Conventional sedimentation is one of the oldest forms of water treatment. It uses gravity to separate particles from water. In order to achieve the desired results in a conventional sedimentation basin, a large basin with long residence time is needed. Results in this type of system can be affected by particle concentration, wind, sludge accumulation, temperature changes and flow rate.
Allen Hazen pioneered modern sedimentation theory in 1904 by suggesting that sedimentation is a function of basin surface area, and is independent of detention time. Decreasing settling depth can be substituted for basin length to achieve particle removal efficiency. Hence, ways to divide tanks into layers, lamella, were introduced.
Two types of lamella sedimentation equipment are currently available commercially, Tube Settlers, and Plate Settlers. Both types of equipment use shallow sedimentation theory to achieve the desired results. Use of Tube Settlers, or Plate Settlers can allow for greater loading rates of the system by expanding the surface area for sedimentation. This allows for greater loading rates, and results in a large reduction in the basin size needed to achieve the same results. It is generally accepted a reduction in settling surface area of 80+ percent can be achieved.
Tube Settlers Advantages and Disadvantages
Tube Settlers Advantages
- They are available in blocks which can easily be fitted into many different sizes and shapes of tanks and are held in place by steel supports
- Most are manufactured from PVC so they are lightweight and economical
Tube Settlers Disadvantages
- May experience flow distribution issues with their small path for water flow, with possible plugging
- The PVC used for construction may be susceptible to breakage with chards potentially moving downstream into expensive filter/membrane equipment
- Due to their design, settling zones may interfere with incoming water
Plate Settlers Advantages and Disadvantages
Plate Settlers manufactured by Jim Myers & Sons, Inc. (JMS), Monroe Environmental, and Meurer Research, among others, are the standard for settlement basin application in water and wastewater treatment.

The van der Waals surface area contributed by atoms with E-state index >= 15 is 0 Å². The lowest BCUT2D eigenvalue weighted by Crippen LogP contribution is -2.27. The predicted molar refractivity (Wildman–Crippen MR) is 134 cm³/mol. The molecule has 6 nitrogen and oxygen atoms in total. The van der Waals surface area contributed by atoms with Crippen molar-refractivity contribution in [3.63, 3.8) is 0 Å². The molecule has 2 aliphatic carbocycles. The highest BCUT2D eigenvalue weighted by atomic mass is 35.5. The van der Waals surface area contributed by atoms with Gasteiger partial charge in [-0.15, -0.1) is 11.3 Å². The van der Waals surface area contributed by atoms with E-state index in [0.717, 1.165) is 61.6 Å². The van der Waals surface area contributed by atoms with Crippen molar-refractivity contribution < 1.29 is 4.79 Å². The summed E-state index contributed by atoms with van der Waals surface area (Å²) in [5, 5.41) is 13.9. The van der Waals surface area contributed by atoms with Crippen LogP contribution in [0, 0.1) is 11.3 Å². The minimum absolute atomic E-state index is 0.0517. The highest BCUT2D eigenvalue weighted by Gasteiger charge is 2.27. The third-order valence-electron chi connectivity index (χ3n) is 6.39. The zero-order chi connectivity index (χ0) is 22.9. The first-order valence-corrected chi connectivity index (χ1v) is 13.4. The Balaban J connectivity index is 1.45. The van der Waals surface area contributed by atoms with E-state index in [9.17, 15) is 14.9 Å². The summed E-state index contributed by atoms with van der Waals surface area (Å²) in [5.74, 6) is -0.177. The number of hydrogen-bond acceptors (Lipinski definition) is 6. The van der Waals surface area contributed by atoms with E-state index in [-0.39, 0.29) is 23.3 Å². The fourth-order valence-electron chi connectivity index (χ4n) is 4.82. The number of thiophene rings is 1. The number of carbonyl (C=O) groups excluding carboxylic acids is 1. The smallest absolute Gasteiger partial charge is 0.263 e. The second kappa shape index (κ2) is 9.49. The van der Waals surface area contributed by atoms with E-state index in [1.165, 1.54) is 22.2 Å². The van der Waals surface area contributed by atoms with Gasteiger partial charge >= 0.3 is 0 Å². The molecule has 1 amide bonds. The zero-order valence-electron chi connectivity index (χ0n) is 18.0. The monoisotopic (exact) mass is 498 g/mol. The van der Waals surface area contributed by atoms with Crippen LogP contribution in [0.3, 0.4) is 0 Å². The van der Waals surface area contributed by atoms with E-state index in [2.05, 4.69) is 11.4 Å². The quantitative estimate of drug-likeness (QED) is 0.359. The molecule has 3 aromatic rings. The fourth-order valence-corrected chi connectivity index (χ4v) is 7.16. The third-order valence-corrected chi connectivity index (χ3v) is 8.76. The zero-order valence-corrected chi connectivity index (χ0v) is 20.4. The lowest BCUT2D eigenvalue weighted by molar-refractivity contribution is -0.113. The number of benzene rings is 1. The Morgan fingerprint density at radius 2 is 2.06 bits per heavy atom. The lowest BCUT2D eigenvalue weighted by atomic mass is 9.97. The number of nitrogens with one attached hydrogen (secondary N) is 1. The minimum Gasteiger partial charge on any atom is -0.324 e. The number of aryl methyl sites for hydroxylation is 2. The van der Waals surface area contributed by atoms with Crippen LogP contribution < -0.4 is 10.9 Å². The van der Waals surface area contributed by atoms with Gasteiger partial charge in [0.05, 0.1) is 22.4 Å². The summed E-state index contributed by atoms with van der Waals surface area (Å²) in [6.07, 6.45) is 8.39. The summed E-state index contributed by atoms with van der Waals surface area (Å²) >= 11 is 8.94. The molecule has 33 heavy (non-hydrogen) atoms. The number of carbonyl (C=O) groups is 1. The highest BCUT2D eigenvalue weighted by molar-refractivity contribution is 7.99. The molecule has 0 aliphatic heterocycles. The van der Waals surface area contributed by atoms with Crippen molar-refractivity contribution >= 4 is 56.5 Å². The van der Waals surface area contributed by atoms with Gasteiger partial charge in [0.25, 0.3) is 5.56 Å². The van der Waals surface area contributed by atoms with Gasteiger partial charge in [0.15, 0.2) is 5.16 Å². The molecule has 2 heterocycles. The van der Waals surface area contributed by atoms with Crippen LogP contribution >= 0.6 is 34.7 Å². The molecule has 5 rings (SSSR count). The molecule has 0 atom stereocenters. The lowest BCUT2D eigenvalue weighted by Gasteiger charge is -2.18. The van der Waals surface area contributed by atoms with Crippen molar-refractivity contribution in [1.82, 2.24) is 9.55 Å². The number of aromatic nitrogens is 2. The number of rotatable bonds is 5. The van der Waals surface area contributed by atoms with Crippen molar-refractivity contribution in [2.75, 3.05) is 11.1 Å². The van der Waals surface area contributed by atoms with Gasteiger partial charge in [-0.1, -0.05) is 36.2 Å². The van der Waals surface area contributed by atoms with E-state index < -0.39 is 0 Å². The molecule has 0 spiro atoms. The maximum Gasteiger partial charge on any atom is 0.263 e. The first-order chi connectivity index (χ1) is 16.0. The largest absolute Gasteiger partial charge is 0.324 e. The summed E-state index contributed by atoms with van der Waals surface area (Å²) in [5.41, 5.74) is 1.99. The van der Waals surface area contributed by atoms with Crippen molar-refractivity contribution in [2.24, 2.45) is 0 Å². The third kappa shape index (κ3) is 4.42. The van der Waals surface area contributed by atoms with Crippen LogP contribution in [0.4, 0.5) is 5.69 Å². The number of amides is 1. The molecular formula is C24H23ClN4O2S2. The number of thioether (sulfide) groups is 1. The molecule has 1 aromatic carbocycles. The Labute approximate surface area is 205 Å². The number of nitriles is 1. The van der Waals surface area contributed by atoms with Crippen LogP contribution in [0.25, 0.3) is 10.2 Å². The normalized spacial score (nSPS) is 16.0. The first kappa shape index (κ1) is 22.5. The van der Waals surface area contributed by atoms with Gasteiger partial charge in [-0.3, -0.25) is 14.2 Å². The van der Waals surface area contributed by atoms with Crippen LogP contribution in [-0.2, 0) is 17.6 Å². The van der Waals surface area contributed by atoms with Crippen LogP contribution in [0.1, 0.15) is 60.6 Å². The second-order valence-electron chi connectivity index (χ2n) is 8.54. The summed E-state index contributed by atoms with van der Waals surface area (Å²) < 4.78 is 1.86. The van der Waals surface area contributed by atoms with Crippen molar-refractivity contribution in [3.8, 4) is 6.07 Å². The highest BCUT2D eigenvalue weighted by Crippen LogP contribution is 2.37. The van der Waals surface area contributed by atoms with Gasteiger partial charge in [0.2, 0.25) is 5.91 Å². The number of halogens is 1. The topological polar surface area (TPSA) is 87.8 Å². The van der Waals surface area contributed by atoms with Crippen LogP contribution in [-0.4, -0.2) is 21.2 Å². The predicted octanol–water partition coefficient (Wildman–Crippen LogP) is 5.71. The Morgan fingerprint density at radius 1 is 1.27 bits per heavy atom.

Plate Settlers Advantages
- Constructed of Stainless Steel they offer years of durability
- Low maintenance
- Longer life than Tube Settlers
- Durable plates are mounted in stainless steel frames in a modular design for easy installation at the site in new and retrofit for existing systems
- Due to their high efficiency, the size of the basin can be reduced by up to 2X compared with Tube Settlers
- Designs for wastewater treatment facilities are also offered
Plate Settlers Disadvantages
- One negative of Plate Settlers is their need for a certain installation height. This can generally be overcome by special plant specific designs provided by the manufacturer, including shorter plates to reduce the elevation.
- The initial investment for plate settlers may be greater, however this can easily be recovered due to the longer life of the stainless steel plates
JMS Inclined Plate Settler Design
Each Plate Settler manufacturer has provided their own enhancements to the Plate Settler design siting performance improvements. The JMS Mega-SETTLER (Plate Settler System) incorporates the Patented TFCA™ Top Flow Control Angle which controls headloss and clogging issues. This special design provides even laminar flow for water exiting the plates, minimizing clogging. In addition, operators can walk on top of the plates for wash-down service.
The design of the JMS Mega-SETTLER also includes Dual Side-Loaded Effluent Troughs with adjustable V-Notch Weirs that can fine tune the water elevation accommodating water fluctuations and keeping the water above the plates at the right depth to avoid an algae incubation zone and algae growth.
Choose Tube Settlers or Plate Settlers Conclusion
In choosing Tube Settlers or Plate Settlers for your specific application a number of variables including space, geometry, expected results, and life-time cost should be considered. JMS is a leader in Plate Settlers, and can use our proprietary design program, and years of experience to aid in the process. Sludge is removed from the bottom of the basin by specially designed sludge removal equipment such as the JMS hoseless Mega-VAC.
The best way to summarize this post is to look at the size comparison of a plate settler basin vs a tube settler basin. The photo below is of a water treatment plant in Bloomington, IN. This plant was upgraded due to population increase in the area. Previously the plant had a tube settler basin (see top right of the picture). The plant did not have the room for a new tube settler basin so they went with a plate settler basin. The basin performed just as well as the old sedimentation basin with only being 1/3 of the size (see bottom left of the picture).
Kerry Dissinger has been employed by JMS for the last 10 years, and currently holds the position of Vice President. Prior to receiving a BS degree in Electro Mechanical Engineering, Kerry served for 3 years as a US Army Paratrooper stationed at Fort Bragg, NC. He also served 6 years in the Pennsylvania Army National Guard. Kerry’s nearly 20 years of experience in the water and wastewater industry includes 10 years at Brentwood Industries where he was mentored by the esteemed Dr. McDowell. With his strong background in the water and wastewater process, particularly sedimentation, he is focused on continued growth and innovation, holding several active patents for JMS products. One of Kerry’s favorite sayings is: It’s not about ideas; it’s about making ideas happen.